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By Sahil Shah, Consultant, Deloitte 

Technology solutions that assess cross border risk often enable organisations to tackle multiple problems at once. However, without initial alignment amongst business travel program stakeholders, organisations run the risk of deploying impractical solutions. Incentivising all stakeholders to align at the outset can avoid problems before they occur.

Asking business travellers what activities they intend to undertake during their business trip is a typical question in most technology based pre-travel risk assessments. This helps identify obligations relating to several compliance regimes including Posted Worker Directive (PWD), Immigration and Permanent Establishment (PE).

Consider the scenario where someone working in the UK undertakes a business trip to the United States. Depending on their nationality and the nature of their work duties, they might require a work permit. If the work permit is sponsored by the US host entity they work for then there could be income tax implications for the employee. In turn, the income tax position may impact the permanent establishment position of the home entity in the host country which brings with it payroll withholding implications.

If, in this scenario, different stakeholders are responsible for PWD, Immigration and PE in isolation, then each may want to apply their own unique lens to the journey in order to maximise assessment accuracy. However, this approach would force employees to answer multiple questions before they travel creating a large administrative task in advance of the trip.

Now imagine that it’s not just one traveller, but hundreds and perhaps thousands, many of who are making multiple trips each year. Where thousands of employees are burdened by the distinct needs of separate stakeholders, several rounds of questioning can quickly cause disengagement from the process and diminish the value of the assessment process.

We understand that each stakeholder needs to resolve the nuances in the intended activities to varying levels of granularity. Corporate tax specialists might be interested in knowing whether the employee participated in contract concluding activities whereas that distinction will be less important for a PWD specialist.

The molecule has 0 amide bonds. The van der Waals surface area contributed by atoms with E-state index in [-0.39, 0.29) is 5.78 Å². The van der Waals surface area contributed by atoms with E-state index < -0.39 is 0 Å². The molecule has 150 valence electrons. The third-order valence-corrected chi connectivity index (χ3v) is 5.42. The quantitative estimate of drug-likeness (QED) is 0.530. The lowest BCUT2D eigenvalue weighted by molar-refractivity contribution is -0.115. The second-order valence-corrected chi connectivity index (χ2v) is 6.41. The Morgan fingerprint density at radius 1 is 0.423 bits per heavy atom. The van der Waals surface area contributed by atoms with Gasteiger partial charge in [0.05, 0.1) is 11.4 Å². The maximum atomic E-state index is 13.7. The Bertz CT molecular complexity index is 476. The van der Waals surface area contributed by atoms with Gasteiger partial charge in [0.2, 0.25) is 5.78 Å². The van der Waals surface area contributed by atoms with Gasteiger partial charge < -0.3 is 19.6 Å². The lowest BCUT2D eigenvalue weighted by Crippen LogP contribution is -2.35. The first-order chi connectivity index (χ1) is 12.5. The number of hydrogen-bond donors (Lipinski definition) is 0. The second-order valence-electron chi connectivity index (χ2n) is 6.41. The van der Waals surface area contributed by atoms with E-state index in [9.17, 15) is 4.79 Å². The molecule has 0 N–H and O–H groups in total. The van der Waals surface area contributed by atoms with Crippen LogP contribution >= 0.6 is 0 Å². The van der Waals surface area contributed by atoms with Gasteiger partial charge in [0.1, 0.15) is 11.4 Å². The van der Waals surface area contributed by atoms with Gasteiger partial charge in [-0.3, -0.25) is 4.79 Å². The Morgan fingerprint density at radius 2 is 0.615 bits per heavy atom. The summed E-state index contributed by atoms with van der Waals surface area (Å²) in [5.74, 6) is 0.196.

Where stakeholders are left to make decisions like a committee, the assessment process could end up looking like the proverbial camel which everyone had intended to be a racing horse.

How do you come up with a single set of questions which adequately distinguishes between subtle differences for each compliance regime whilst balancing the user experience to maintain a healthy level of engagement?

This question set may ultimately look different for each business depending on the nature of their industry. However, the starting point is very likely to be one where all stakeholders are brought together and encouraged to understand the problem both from their own perspective and the perspective of their colleagues.

If you are interested in discussing business traveller experience and how to erase potential tensions in data gathering and use, please get in touch. We would be delighted to help you design a robust and long term solution that tackles multiple challenges simultaneously using a tested methodology which facilitates collaboration between stakeholders right from the beginning.

  Sahil Shah1842

Sahil, Shah, Deloitte

I am a Consultant in Deloitte’s Global Workforce team and lead implementations of technology solutions for large organisations to manage their short term business traveller populations. I have 9 years of experience working across a span of disciplines ranging from expatriate tax advisory to data analytics and visualisation. In my free time I enjoy watching stand-up comedy shows and solving maths riddles…

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